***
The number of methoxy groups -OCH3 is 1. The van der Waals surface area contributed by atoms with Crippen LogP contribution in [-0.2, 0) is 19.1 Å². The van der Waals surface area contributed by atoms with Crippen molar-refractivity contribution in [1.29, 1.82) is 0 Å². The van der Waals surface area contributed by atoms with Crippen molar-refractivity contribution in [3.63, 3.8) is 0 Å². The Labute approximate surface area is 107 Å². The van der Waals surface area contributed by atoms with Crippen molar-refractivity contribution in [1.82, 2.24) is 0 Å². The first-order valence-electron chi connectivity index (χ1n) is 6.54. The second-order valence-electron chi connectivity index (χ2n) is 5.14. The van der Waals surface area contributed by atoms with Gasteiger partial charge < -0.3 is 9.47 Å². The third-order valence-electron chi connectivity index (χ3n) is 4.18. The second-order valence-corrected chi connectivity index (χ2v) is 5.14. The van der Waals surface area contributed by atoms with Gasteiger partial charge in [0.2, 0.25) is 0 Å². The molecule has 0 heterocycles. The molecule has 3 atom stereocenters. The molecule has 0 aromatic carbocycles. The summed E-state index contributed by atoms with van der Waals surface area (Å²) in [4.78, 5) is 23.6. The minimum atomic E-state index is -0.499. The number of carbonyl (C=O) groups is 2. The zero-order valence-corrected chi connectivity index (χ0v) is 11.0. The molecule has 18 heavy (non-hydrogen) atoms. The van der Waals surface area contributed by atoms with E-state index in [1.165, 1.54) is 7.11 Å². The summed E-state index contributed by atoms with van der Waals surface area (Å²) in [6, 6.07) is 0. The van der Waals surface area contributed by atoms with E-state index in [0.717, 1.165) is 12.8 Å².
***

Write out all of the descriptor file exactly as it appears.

The number of methoxy groups -OCH3 is 1. The van der Waals surface area contributed by atoms with Crippen LogP contribution in [-0.2, 0) is 19.1 Å². The van der Waals surface area contributed by atoms with Crippen molar-refractivity contribution in [1.29, 1.82) is 0 Å². The van der Waals surface area contributed by atoms with Crippen molar-refractivity contribution in [3.63, 3.8) is 0 Å². The Labute approximate surface area is 107 Å². The van der Waals surface area contributed by atoms with Crippen molar-refractivity contribution in [1.82, 2.24) is 0 Å². The first-order valence-electron chi connectivity index (χ1n) is 6.54. The second-order valence-electron chi connectivity index (χ2n) is 5.14. The van der Waals surface area contributed by atoms with Gasteiger partial charge < -0.3 is 9.47 Å². The third-order valence-electron chi connectivity index (χ3n) is 4.18. The second-order valence-corrected chi connectivity index (χ2v) is 5.14. The van der Waals surface area contributed by atoms with Gasteiger partial charge in [0.2, 0.25) is 0 Å². The molecule has 0 heterocycles. The molecule has 3 atom stereocenters. The molecule has 0 aromatic carbocycles. The summed E-state index contributed by atoms with van der Waals surface area (Å²) in [4.78, 5) is 23.6. The minimum atomic E-state index is -0.499. The number of carbonyl (C=O) groups is 2. The zero-order valence-corrected chi connectivity index (χ0v) is 11.0. The molecule has 18 heavy (non-hydrogen) atoms. The van der Waals surface area contributed by atoms with E-state index in [1.165, 1.54) is 7.11 Å². The summed E-state index contributed by atoms with van der Waals surface area (Å²) in [6, 6.07) is 0. The van der Waals surface area contributed by atoms with E-state index in [0.717, 1.165) is 12.8 Å².